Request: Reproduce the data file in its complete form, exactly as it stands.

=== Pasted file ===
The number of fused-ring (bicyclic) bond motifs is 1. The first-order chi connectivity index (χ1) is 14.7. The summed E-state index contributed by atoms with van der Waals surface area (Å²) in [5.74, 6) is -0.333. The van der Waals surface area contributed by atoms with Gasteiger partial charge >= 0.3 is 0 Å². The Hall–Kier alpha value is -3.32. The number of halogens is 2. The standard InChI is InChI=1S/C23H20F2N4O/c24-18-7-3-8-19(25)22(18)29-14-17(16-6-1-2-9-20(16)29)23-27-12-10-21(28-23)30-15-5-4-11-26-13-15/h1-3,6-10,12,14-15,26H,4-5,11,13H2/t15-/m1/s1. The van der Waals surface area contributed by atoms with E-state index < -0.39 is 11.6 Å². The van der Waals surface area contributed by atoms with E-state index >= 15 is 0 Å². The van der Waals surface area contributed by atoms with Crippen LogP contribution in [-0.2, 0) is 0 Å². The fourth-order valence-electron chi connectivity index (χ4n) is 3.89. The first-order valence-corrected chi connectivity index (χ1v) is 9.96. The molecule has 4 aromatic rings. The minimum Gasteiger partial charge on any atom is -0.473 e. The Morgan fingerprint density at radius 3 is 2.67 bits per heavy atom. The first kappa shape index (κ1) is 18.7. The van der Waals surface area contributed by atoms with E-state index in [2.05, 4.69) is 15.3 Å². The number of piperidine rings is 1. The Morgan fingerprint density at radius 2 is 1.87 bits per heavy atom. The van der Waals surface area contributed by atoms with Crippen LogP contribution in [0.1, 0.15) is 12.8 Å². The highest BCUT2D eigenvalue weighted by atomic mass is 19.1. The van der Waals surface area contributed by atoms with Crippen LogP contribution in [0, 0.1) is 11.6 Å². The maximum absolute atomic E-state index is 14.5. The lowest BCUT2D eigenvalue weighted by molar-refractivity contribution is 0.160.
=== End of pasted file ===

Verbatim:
The number of fused-ring (bicyclic) bond motifs is 1. The first-order chi connectivity index (χ1) is 14.7. The summed E-state index contributed by atoms with van der Waals surface area (Å²) in [5.74, 6) is -0.333. The van der Waals surface area contributed by atoms with Gasteiger partial charge >= 0.3 is 0 Å². The Hall–Kier alpha value is -3.32. The number of halogens is 2. The standard InChI is InChI=1S/C23H20F2N4O/c24-18-7-3-8-19(25)22(18)29-14-17(16-6-1-2-9-20(16)29)23-27-12-10-21(28-23)30-15-5-4-11-26-13-15/h1-3,6-10,12,14-15,26H,4-5,11,13H2/t15-/m1/s1. The van der Waals surface area contributed by atoms with E-state index < -0.39 is 11.6 Å². The van der Waals surface area contributed by atoms with E-state index >= 15 is 0 Å². The van der Waals surface area contributed by atoms with Crippen LogP contribution in [-0.2, 0) is 0 Å². The fourth-order valence-electron chi connectivity index (χ4n) is 3.89. The first-order valence-corrected chi connectivity index (χ1v) is 9.96. The molecule has 4 aromatic rings. The minimum Gasteiger partial charge on any atom is -0.473 e. The Morgan fingerprint density at radius 3 is 2.67 bits per heavy atom. The first kappa shape index (κ1) is 18.7. The van der Waals surface area contributed by atoms with E-state index in [2.05, 4.69) is 15.3 Å². The number of piperidine rings is 1. The Morgan fingerprint density at radius 2 is 1.87 bits per heavy atom. The van der Waals surface area contributed by atoms with Crippen LogP contribution in [0.1, 0.15) is 12.8 Å². The highest BCUT2D eigenvalue weighted by atomic mass is 19.1. The van der Waals surface area contributed by atoms with Crippen LogP contribution in [0, 0.1) is 11.6 Å². The maximum absolute atomic E-state index is 14.5. The lowest BCUT2D eigenvalue weighted by molar-refractivity contribution is 0.160.